By Brian Rentschler
Short version: This movie has a few valid points to make, but the rest of it either falls flat or comes across as disingenuous. It should not be considered a documentary, given Michael Moore's strong anti-Bush leaning.
Well, after being so critical of the trailer for Fahrenheit 9/11, I finally went and saw the movie. I have to say, I've never felt so out of place in a movie theater since I saw Annie in 1982. Literally from the first frame, it was obvious that the audience (at least the Democratic part of it) was using this movie for cathartic purposes. Every time someone in the movie talked about leaving the Republican party to join the Democrats, cheers erupted from the audience. Being a lifelong Republican, I wisely chose to keep my mouth shut (for once).
I always figured Moore was Democrat-friendly, but I didn't realize the extent until I saw the movie. He didn't exactly go easy on the Democrats, but every Republican across the board was a bumbling idiot in this movie. Before I saw the movie, I remarked on this site that I thought it was laughable to lump this movie in with the McCain-Feingold law. Having seen the movie, I think I was wrong about that. This movie has very little objectivity to it. It could easily serve as a political tool for the Democrats. Oddly enough, John Kerry's name is never mentioned once during the entire movie. Even Clinton and Gore only pop up a few times, which kind of surprised me.
I felt frustrated after this movie ended. Sure, there were things in there that I didn't agree with, but more than that, it felt like the movie didn't really know what it was trying to say. Is it trying to say that Bush has given preferential treatment to the Saudis? Is it trying to say that we shouldn't have gone into Iraq? Is it trying to say that Congress and the Senate should read all 10,000 pages of legalese before they pass certain bills? Or is it trying to say that John Ashcroft should spend more time being Attorney General, and less time singing? Given the right facts, I might actually agree with any of those viewpoints, but to me it felt like the movie had too much to say in too short a time, so most of the arguments fell flat as a result.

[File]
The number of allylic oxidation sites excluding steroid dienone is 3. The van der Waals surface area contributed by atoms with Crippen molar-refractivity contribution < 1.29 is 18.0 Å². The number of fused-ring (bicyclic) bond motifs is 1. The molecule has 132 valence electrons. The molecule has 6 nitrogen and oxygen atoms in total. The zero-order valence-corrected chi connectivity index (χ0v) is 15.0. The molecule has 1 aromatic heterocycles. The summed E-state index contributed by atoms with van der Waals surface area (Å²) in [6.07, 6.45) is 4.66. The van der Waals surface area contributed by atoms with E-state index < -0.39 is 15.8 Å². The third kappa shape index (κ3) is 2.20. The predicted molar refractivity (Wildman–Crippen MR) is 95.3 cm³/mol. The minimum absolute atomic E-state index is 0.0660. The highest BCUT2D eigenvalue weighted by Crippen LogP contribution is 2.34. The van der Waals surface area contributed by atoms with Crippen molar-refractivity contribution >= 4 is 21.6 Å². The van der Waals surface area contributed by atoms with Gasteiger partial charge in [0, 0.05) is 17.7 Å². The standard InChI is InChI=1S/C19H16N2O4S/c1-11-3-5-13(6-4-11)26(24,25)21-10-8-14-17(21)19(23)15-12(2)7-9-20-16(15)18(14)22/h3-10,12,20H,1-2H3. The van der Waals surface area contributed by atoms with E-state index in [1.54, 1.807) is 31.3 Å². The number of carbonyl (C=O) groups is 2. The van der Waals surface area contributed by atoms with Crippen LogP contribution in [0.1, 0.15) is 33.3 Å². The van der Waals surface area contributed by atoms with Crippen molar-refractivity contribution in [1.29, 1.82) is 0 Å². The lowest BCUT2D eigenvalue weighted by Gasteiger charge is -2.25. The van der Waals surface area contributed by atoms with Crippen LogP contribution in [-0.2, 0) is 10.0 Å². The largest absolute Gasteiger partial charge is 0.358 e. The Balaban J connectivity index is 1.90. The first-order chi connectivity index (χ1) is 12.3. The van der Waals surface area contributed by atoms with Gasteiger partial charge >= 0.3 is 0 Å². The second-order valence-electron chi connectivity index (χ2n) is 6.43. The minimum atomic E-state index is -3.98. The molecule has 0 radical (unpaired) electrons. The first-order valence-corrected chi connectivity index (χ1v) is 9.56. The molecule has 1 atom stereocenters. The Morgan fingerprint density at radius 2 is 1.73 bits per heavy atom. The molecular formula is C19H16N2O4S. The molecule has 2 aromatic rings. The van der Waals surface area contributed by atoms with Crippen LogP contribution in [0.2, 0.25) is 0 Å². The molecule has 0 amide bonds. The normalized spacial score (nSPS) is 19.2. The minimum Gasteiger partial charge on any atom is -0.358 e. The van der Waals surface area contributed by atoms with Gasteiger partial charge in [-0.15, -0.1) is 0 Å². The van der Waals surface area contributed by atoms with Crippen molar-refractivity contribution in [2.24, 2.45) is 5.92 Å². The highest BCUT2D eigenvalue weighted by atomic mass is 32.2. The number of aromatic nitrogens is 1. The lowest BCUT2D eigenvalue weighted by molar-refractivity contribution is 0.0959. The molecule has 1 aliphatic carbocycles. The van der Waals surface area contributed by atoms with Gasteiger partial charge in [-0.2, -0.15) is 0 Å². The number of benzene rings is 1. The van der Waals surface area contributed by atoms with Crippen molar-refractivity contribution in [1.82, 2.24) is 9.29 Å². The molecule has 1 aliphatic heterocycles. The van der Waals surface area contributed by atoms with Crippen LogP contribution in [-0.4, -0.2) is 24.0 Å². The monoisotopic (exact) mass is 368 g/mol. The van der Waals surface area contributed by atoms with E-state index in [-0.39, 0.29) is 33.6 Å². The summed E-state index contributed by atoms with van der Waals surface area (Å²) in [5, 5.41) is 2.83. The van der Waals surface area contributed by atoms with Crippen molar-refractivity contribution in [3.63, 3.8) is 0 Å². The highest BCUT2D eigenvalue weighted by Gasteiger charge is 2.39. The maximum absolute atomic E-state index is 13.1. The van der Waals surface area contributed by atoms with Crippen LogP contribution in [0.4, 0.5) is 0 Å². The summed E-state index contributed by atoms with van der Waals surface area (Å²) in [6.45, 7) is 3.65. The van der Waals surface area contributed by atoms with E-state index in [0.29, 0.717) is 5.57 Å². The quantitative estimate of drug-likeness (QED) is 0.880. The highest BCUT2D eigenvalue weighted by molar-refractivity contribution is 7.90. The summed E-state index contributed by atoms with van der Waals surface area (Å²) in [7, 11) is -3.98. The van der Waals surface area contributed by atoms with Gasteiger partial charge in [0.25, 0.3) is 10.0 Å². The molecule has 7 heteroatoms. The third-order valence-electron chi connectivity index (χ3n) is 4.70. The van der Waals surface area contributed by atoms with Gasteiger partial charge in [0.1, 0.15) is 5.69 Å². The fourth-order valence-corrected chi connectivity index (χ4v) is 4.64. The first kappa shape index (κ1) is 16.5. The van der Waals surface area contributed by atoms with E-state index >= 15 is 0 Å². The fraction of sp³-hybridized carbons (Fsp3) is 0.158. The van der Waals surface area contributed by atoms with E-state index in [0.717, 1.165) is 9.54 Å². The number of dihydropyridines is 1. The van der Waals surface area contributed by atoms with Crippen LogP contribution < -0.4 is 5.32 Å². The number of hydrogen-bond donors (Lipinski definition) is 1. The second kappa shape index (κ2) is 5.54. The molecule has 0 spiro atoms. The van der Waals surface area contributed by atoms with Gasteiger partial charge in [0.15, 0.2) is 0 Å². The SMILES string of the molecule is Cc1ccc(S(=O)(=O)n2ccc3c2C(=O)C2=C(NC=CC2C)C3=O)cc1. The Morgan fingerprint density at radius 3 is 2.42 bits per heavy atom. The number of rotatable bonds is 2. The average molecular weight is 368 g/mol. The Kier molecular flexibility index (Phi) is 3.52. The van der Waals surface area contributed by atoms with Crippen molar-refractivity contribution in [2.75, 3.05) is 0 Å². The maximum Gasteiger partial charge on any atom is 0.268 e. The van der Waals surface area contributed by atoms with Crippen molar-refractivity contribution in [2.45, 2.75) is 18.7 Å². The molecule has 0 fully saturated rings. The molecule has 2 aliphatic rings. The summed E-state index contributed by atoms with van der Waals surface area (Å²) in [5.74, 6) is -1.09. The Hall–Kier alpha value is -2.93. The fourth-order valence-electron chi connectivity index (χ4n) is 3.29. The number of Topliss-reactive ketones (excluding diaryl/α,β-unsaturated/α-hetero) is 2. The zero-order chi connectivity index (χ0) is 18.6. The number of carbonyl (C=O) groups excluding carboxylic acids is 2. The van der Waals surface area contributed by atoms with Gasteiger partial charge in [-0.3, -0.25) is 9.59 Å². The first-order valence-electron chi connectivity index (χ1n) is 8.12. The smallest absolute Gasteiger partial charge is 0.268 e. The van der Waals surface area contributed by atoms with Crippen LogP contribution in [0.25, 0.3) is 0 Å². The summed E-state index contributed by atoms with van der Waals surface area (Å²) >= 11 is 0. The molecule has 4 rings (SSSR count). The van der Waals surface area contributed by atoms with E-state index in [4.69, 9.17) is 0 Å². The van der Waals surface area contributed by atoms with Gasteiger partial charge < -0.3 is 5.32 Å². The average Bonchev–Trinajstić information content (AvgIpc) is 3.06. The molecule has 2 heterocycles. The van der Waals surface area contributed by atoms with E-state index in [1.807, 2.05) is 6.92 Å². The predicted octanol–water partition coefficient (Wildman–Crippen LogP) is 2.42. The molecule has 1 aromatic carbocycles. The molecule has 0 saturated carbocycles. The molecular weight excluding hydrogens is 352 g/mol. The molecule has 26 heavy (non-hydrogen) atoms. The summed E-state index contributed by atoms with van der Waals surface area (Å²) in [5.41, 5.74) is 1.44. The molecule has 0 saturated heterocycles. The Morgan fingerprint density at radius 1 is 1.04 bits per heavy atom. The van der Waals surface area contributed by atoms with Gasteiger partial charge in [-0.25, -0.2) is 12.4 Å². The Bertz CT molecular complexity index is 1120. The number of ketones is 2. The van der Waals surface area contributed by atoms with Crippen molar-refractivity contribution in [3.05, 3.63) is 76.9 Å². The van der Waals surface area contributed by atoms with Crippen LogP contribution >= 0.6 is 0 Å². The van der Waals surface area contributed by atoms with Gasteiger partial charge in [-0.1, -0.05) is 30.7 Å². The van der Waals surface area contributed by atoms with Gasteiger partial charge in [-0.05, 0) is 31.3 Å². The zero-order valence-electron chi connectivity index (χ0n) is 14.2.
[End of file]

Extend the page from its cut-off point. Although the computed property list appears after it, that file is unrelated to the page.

The movie starts out talking about what a nightmare it was that Gore lost an election he should have won fair and square. Are we still fixated on that? As far as I'm concerned, Bush and Gore should both hang their heads in shame. An election that requires weeks upon weeks just to decide who won is a sign of apathy from the voters. Neither candidate got voters very excited, and that's a shame. Yeah, it was a bit of a mess, but let's drop it, all right? I don't hear anyone complaining about all the underhanded tactics Joe Kennedy used to get his son John elected in 1960, so can we just let this go?
As for the Saudi connection, that fell terribly flat, at least for me. The Bin Laden family is Saudi. The Bush family and the Bin Laden family have invested in some of the same things. Some of the Bin Laden siblings have met some of the Bushes. What's the big deal? The Bin Laden family disowned Osama in 1994. They have said publicly that they want nothing to do with him, and that they don't share his violent and hateful views. The movie implies (but doesn't say) that Bush ordered the Bin Laden siblings to be whisked out of the country after the Sept. 11 attacks. In fact, it was Richard Clarke who ordered that, and it was entirely appropriate for him to do so. Following those attacks, there was a tremendously anti-Arab sentiment, and people with the last name Bin Laden probably weren't high on the popularity list at that point. It's called saving lives. It's what the government does, to the extent it can. As for us being allies with Saudi Arabia, what can I say? The Saudi royal family is in a tough spot. They have to condemn terrorism, but they also have to look like they're not too far in bed with the American infidels. Plus, we depend on them heavily for our oil. Without it, our economy would suffer tremendously. Would that make Bush a more popular president? Like it or not, Moore, we are not a completely self-sufficient country. We depend partly on other countries for some of our goods and services. Deal with it.